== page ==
Republican businessman takes on Nevada's Dean Heller

Liz Goodwin
Senior National Affairs Reporter
President Trump welcomes Sen. Dean Heller before a meeting with Republican senators to discuss the health care bill, July 19, 2017. (Photo: Saul Loeb/AFP/Getty Images)

The Senate’s most vulnerable Republican in 2018 just got a challenger from the right, the Trump-supporting businessman and frequent political candidate Danny Tarkanian.

Sen. Dean Heller, R-Nev., already faces a likely challenge on the left from Rep. Jacky Rosen, D-Nev., a freshman lawmaker who has spent the past few weeks blasting Heller’s shifting positions on the GOP effort to repeal and replace Obamacare as “heartless.”

Tarkanian announced his decision to run on “Fox and Friends” Tuesday morning, painting Heller as an obstructionist of Trump’s agenda and saying Republicans begged him to run against him.

“Dean Heller wasn’t just one of the first Never Trumpers in Nevada, he was one of the most influential,” Tarkanian said on the show. “He actually helped Hillary Clinton win the state of Nevada.”

Tarkanian has run for office five times over the past 10 years without ever winning political office, though he has won Republican primaries.

A spokesman for Heller pointed out that Tarkanian recently lost a congressional race to Rosen, who he would likely face again if he won the primary. “He’s wasted conservatives’ time and cost the Republican Party seats up and down the ballot,” Heller spokesman Tommy Ferraro said in a statement. “If he ultimately files for U.S. Senate he will lose in the primary.”

The Republican establishment is likely to stay behind Heller, who eventually backed the GOP effort to repeal and replace Obamacare in late July. A super-PAC aligned with Sen. Majority Leader Mitch McConnell has said it will be all in for Heller in a primary and the general election, the Nevada Independent reported. It’s unclear how supportive the president will be.

But Wayne Allyn Root, a conservative talk show radio host in Nevada, said he believes Tarkanian will easily beat Heller, despite his many losses in the past.

“I think [Tarkanian’s] like Abe Lincoln, quote me,” Root said. “He lost and lost and lost and then he won the one that matters.”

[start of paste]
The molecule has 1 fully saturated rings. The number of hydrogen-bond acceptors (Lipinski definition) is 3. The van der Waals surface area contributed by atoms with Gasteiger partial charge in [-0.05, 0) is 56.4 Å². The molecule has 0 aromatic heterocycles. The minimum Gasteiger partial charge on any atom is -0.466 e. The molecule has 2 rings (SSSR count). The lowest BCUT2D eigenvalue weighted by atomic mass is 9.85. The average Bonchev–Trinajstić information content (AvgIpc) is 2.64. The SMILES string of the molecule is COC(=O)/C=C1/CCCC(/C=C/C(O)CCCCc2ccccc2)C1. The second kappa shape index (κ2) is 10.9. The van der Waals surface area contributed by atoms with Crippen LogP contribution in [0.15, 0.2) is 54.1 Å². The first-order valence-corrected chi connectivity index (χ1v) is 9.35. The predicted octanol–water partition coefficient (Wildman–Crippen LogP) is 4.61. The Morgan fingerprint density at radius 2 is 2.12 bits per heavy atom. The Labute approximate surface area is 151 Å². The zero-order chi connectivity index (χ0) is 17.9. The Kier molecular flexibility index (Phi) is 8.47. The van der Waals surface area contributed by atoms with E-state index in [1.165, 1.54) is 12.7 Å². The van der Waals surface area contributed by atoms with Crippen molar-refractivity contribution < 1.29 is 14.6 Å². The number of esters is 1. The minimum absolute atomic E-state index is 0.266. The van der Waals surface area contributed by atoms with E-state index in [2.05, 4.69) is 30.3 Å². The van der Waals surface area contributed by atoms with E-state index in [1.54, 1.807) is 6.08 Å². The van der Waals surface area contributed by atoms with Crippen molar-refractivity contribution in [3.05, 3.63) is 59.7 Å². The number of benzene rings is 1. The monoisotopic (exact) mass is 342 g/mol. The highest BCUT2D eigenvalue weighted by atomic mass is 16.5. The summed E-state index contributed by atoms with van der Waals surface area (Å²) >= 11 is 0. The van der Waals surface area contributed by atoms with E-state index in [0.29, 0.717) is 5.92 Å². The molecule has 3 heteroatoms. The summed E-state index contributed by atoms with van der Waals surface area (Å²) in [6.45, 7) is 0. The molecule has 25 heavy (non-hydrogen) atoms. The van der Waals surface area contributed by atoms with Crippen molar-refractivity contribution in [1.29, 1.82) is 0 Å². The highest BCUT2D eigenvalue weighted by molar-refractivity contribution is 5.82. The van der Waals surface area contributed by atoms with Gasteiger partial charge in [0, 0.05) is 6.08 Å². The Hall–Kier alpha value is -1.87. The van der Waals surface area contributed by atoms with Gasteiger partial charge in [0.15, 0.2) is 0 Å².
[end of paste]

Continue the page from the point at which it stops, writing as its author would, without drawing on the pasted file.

Danny Tarkanian at a Republican debate for Nevada’s Third Congressional District in Henderson, April 26, 2016. (Photo: John Locher/AP)

Root refers to Heller as “one and done Dean” — saying he’ll either lose to Tarkanian or in the general election. A Daily Caller-commissioned poll found Tarkanian and Heller in a statistical tie in a matchup among registered Republican voters.

Trump remains popular among Republicans in Nevada, while Heller and the president have had a tense relationship. Heller expressed doubts about Trump during the 2016 election, while Tarkanian spoke at some of Trump’s rallies. This summer, Heller came out against the Senate’s first version of Obamacare repeal and replace, scrambling that effort. A Trump-aligned super-PAC briefly targeted him with ads over that decision, and the president publicly prodded him to get on board, saying, “He wants to remain a senator, doesn’t he?” during a lunch meeting with other senators at the White House.

Heller later voted for a revised version of that bill, but the overall effort failed. That’s allowed his opponent on the left, Jacky Rosen, to blast him for voting to take away health care from Nevadans while getting slammed on the right by Tarkanian for obstructing the president . Tarkanian argued Heller’s initial stance robbed repeal and replace of much-needed “momentum.”

“This will be a bruising, resource-draining primary fight for Nevada Republicans who were already struggling to hold on to this cycle’s most vulnerable Senate seat,” said Nevada State Democratic Party Chair William McCurdy II, adding Heller’s “dancing around” on health care has hurt him. “Whether we’re running against a two-faced fraud like Senator Heller or a tea party extremist like Danny Tarkanian, Democrats are poised to win this race in 2018.”

But Democrats could be in for their own bruising primary. Rep. Dina Titus, D-Nev., has said she will announce soon whether she’ll get in to challenge Rosen, who was hand-picked by former Sen. Majority Leader Harry Reid of Nevada. A poll showed Titus and Heller tied in a matchup. “These figures dispel the Reid myth that I am not competitive in a statewide race,” Titus said in a statement in late July. “I will announce my decision after spending time in the district during the month of August.”

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